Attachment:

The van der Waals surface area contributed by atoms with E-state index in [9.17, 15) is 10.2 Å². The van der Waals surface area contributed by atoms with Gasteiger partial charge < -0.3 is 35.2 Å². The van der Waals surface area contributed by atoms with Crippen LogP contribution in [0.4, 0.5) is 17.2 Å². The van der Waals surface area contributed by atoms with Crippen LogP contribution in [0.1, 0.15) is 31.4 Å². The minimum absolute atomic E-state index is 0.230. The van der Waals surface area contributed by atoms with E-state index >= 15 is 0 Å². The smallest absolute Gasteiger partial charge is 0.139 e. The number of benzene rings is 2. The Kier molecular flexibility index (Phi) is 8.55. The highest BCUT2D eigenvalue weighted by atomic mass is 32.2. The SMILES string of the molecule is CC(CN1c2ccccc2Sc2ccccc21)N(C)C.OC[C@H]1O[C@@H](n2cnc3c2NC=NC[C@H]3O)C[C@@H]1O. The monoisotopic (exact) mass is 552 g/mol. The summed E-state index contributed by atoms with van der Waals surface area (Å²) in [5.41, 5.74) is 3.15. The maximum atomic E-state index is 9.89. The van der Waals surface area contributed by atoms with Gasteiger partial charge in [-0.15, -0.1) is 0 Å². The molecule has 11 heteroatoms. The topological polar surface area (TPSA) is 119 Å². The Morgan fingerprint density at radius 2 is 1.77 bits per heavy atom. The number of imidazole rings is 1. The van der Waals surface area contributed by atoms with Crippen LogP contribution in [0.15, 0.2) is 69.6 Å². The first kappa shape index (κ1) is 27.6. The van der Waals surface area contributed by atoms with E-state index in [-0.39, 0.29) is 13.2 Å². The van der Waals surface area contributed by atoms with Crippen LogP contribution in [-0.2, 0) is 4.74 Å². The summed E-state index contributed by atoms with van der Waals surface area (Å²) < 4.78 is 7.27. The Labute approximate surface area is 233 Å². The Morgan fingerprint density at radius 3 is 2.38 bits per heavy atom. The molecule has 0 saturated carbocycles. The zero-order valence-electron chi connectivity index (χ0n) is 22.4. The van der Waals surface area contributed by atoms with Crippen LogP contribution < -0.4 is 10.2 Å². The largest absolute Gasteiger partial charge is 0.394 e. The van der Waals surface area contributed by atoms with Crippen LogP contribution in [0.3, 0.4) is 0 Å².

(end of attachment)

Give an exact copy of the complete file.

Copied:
The van der Waals surface area contributed by atoms with E-state index in [9.17, 15) is 10.2 Å². The van der Waals surface area contributed by atoms with Gasteiger partial charge < -0.3 is 35.2 Å². The van der Waals surface area contributed by atoms with Crippen LogP contribution in [0.4, 0.5) is 17.2 Å². The van der Waals surface area contributed by atoms with Crippen LogP contribution in [0.1, 0.15) is 31.4 Å². The minimum absolute atomic E-state index is 0.230. The van der Waals surface area contributed by atoms with E-state index >= 15 is 0 Å². The smallest absolute Gasteiger partial charge is 0.139 e. The number of benzene rings is 2. The Kier molecular flexibility index (Phi) is 8.55. The highest BCUT2D eigenvalue weighted by atomic mass is 32.2. The SMILES string of the molecule is CC(CN1c2ccccc2Sc2ccccc21)N(C)C.OC[C@H]1O[C@@H](n2cnc3c2NC=NC[C@H]3O)C[C@@H]1O. The monoisotopic (exact) mass is 552 g/mol. The summed E-state index contributed by atoms with van der Waals surface area (Å²) in [5.41, 5.74) is 3.15. The maximum atomic E-state index is 9.89. The van der Waals surface area contributed by atoms with Gasteiger partial charge in [-0.15, -0.1) is 0 Å². The molecule has 11 heteroatoms. The topological polar surface area (TPSA) is 119 Å². The Morgan fingerprint density at radius 2 is 1.77 bits per heavy atom. The number of imidazole rings is 1. The van der Waals surface area contributed by atoms with Crippen LogP contribution in [0.15, 0.2) is 69.6 Å². The first kappa shape index (κ1) is 27.6. The van der Waals surface area contributed by atoms with E-state index in [-0.39, 0.29) is 13.2 Å². The van der Waals surface area contributed by atoms with Crippen LogP contribution in [-0.2, 0) is 4.74 Å². The summed E-state index contributed by atoms with van der Waals surface area (Å²) < 4.78 is 7.27. The Labute approximate surface area is 233 Å². The Morgan fingerprint density at radius 3 is 2.38 bits per heavy atom. The molecule has 0 saturated carbocycles. The zero-order valence-electron chi connectivity index (χ0n) is 22.4. The van der Waals surface area contributed by atoms with Crippen LogP contribution < -0.4 is 10.2 Å². The largest absolute Gasteiger partial charge is 0.394 e. The van der Waals surface area contributed by atoms with Crippen LogP contribution in [0.3, 0.4) is 0 Å².